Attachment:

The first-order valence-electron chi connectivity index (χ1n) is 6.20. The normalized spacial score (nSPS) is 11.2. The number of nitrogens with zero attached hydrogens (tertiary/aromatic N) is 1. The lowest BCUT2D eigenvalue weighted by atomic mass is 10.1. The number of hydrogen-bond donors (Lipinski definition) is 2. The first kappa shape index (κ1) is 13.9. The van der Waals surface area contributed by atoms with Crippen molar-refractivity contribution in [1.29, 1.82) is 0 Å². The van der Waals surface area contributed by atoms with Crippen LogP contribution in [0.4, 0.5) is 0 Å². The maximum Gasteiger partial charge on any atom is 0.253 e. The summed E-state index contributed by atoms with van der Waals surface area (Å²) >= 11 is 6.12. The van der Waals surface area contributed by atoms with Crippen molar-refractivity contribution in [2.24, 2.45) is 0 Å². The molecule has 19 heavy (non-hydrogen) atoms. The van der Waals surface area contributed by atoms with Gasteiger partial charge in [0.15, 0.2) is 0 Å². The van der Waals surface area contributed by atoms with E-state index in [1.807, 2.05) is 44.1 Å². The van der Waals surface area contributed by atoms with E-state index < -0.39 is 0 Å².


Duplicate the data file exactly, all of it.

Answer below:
The first-order valence-electron chi connectivity index (χ1n) is 6.20. The normalized spacial score (nSPS) is 11.2. The number of nitrogens with zero attached hydrogens (tertiary/aromatic N) is 1. The lowest BCUT2D eigenvalue weighted by atomic mass is 10.1. The number of hydrogen-bond donors (Lipinski definition) is 2. The first kappa shape index (κ1) is 13.9. The van der Waals surface area contributed by atoms with Crippen molar-refractivity contribution in [1.29, 1.82) is 0 Å². The van der Waals surface area contributed by atoms with Crippen LogP contribution in [0.4, 0.5) is 0 Å². The maximum Gasteiger partial charge on any atom is 0.253 e. The summed E-state index contributed by atoms with van der Waals surface area (Å²) >= 11 is 6.12. The van der Waals surface area contributed by atoms with Crippen molar-refractivity contribution in [2.24, 2.45) is 0 Å². The molecule has 19 heavy (non-hydrogen) atoms. The van der Waals surface area contributed by atoms with Gasteiger partial charge in [0.15, 0.2) is 0 Å². The van der Waals surface area contributed by atoms with E-state index in [1.807, 2.05) is 44.1 Å². The van der Waals surface area contributed by atoms with E-state index < -0.39 is 0 Å².